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December 10, 2004

SFOS on scene of Aleutian Island oil spill

New MAP agent in midst of disaster

Unalaska, Alaska— Less than a year after arriving in Unalaska as the Aleutian Island's first Alaska Sea Grant Marine Advisory Program agent, Reid Brewer finds himself in the midst of a human and environmental disaster that has likely claimed the lives of six people and triggered what is almost certainly the state's largest oil spill since the Exxon Valdez gushed 11-million gallons of oil into Prince William Sound in 1989.

On Wednesday, December 8, the Malaysian freighter, Selendang Ayu, carrying a load of soybeans and 500,000 gallons of heavy bunker fuel, foundered in heavy seas after its engines failed, and then broke apart on the rocks in Skan Bay, near the fishing port of Dutch Harbor.

A U.S. Coast Guard helicopter crashed in an attempted rescue of the freighter's crew. While the Coast Guard helicopter crew was recovered, six crew from the freighter are missing and feared dead. Efforts now are focused on the cleanup of thousands of gallons of oil now washing onto nearby beaches.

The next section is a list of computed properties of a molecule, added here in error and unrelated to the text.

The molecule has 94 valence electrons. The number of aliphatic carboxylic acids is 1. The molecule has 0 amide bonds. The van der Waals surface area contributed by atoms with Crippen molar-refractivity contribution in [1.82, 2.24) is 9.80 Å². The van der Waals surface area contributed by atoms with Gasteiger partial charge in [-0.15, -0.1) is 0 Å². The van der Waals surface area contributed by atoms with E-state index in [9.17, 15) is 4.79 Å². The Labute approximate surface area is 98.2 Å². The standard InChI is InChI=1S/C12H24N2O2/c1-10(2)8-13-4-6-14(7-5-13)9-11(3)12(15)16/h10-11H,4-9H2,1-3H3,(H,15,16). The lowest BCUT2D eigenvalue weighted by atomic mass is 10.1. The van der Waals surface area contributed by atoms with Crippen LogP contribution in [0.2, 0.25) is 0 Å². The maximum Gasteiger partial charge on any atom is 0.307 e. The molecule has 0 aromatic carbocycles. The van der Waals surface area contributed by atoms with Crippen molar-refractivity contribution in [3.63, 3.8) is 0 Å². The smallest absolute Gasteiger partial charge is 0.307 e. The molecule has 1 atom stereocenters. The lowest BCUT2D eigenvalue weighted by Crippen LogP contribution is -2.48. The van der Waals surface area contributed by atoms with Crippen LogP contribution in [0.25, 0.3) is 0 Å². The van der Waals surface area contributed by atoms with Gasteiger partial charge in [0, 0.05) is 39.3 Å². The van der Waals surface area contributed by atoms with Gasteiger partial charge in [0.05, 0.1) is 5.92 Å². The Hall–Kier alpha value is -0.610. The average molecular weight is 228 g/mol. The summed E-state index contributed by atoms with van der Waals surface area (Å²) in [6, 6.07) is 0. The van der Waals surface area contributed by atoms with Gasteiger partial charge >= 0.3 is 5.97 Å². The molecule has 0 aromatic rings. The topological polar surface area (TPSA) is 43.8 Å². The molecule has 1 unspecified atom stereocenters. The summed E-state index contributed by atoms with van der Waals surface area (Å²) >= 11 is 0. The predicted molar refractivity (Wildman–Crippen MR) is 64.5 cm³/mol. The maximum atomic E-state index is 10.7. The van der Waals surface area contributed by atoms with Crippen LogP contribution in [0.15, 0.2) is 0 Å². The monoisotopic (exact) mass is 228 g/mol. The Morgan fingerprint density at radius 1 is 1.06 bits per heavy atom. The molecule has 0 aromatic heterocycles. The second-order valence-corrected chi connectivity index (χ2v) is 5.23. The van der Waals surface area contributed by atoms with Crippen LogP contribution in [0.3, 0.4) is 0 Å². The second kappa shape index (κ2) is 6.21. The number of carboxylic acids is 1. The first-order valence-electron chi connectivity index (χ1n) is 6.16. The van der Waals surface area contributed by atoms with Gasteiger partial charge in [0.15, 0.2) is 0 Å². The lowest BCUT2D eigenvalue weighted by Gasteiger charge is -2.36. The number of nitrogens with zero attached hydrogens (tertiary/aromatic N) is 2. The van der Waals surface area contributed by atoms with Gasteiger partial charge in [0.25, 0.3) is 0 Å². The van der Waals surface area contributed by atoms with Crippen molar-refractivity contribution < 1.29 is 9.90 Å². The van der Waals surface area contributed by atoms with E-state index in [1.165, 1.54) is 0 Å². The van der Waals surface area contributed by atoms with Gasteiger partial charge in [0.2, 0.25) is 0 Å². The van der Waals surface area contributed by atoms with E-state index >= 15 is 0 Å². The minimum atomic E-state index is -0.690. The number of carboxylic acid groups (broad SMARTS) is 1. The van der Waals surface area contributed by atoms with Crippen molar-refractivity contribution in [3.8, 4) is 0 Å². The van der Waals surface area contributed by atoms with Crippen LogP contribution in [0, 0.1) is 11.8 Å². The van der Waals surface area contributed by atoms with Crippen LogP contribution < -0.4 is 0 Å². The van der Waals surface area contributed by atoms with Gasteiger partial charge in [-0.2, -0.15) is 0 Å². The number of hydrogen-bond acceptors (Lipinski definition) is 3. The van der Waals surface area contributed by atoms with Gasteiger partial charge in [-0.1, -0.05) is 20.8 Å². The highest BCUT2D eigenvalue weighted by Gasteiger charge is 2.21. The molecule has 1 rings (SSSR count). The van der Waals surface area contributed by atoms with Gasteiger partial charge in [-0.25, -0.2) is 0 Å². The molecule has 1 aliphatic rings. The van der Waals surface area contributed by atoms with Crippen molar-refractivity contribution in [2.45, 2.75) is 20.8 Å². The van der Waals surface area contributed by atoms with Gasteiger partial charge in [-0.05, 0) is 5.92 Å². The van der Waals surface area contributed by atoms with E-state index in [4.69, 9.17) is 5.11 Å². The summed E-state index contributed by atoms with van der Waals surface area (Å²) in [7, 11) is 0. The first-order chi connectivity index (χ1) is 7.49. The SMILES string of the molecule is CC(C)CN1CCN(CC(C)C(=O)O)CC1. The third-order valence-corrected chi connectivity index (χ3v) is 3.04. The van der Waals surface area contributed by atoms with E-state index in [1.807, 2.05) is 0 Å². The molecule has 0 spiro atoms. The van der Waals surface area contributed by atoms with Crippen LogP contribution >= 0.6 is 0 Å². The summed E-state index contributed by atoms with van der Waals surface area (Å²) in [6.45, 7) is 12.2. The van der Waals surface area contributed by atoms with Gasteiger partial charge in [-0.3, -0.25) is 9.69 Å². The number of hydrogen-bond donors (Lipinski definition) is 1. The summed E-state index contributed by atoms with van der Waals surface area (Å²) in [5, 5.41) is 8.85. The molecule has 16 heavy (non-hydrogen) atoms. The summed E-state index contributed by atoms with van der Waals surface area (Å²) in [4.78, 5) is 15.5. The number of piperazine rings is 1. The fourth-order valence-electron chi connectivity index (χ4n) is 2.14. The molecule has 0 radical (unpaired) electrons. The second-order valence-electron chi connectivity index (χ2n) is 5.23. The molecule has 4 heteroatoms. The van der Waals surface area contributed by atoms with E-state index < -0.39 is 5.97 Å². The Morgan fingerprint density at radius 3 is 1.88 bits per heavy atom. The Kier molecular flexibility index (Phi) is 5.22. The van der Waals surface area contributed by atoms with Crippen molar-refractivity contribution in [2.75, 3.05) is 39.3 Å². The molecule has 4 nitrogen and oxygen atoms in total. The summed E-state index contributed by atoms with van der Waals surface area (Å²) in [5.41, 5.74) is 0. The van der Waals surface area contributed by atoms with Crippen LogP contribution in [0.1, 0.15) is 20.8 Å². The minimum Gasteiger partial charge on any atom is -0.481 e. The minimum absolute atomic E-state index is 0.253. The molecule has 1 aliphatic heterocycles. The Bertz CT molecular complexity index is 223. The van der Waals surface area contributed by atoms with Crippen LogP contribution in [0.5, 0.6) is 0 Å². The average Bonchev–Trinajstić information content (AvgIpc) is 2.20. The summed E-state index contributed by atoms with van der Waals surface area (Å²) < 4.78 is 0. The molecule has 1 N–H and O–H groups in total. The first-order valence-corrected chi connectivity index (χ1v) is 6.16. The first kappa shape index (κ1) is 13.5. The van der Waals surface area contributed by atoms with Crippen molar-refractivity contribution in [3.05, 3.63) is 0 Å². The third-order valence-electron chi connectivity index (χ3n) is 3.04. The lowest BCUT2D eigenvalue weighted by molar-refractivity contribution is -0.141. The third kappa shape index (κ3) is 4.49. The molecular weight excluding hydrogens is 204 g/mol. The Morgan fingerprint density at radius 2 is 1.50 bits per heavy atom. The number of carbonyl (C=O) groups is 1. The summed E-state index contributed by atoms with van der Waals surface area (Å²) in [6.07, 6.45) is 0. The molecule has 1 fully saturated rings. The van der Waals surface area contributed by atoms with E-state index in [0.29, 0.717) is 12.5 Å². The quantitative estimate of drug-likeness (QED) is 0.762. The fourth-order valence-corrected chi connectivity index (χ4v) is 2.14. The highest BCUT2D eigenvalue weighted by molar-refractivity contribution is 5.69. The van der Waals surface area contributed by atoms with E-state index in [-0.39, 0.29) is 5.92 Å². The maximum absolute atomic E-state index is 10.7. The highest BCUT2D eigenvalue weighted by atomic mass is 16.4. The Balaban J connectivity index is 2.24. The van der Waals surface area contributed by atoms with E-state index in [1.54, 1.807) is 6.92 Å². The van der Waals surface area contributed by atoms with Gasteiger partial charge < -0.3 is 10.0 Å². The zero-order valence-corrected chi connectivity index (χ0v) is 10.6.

Brewer, together with SFOS researcher Dr. Susan Sugai and MAP instructional media specialist Deborah Mercy are on the scene with university assistance and expertise in the wake of the spill.

Sugai has met with state and federal oil spill officials and has been invited to participate in planning/response meetings. Having conducted research in Skan Bay for more than two decades, Sugai has a great deal of experience and knowledge of the region. She is advising officials on ecosystem issues such as location of kelp beds and issues related to the impact of oil on the local marine environment.

Deborah Mercy is scheduled to fly with a Coast Guard survey helicopter to take video of the site. Brewer is participating in a hazmat training workshop and will soon thereafter assist in assessment activties on the beach.

Over the next 24 hours (8am Friday 10 Dec to 8am Sat 11 Dec.) state and federal response efforts will focus on protecting sensitive areas such as salmon streams, assessing shoreline cleanup needs and the condition of the vessel, and mobilizing needed equipment. Protecting the health and safety of response personnel is a top priority.

For complete stories and photos of the oil spill, go to the Anchorage Daily News

Photo courtesy Forrest R. Bowers, Alaska Department of Fish and Game.

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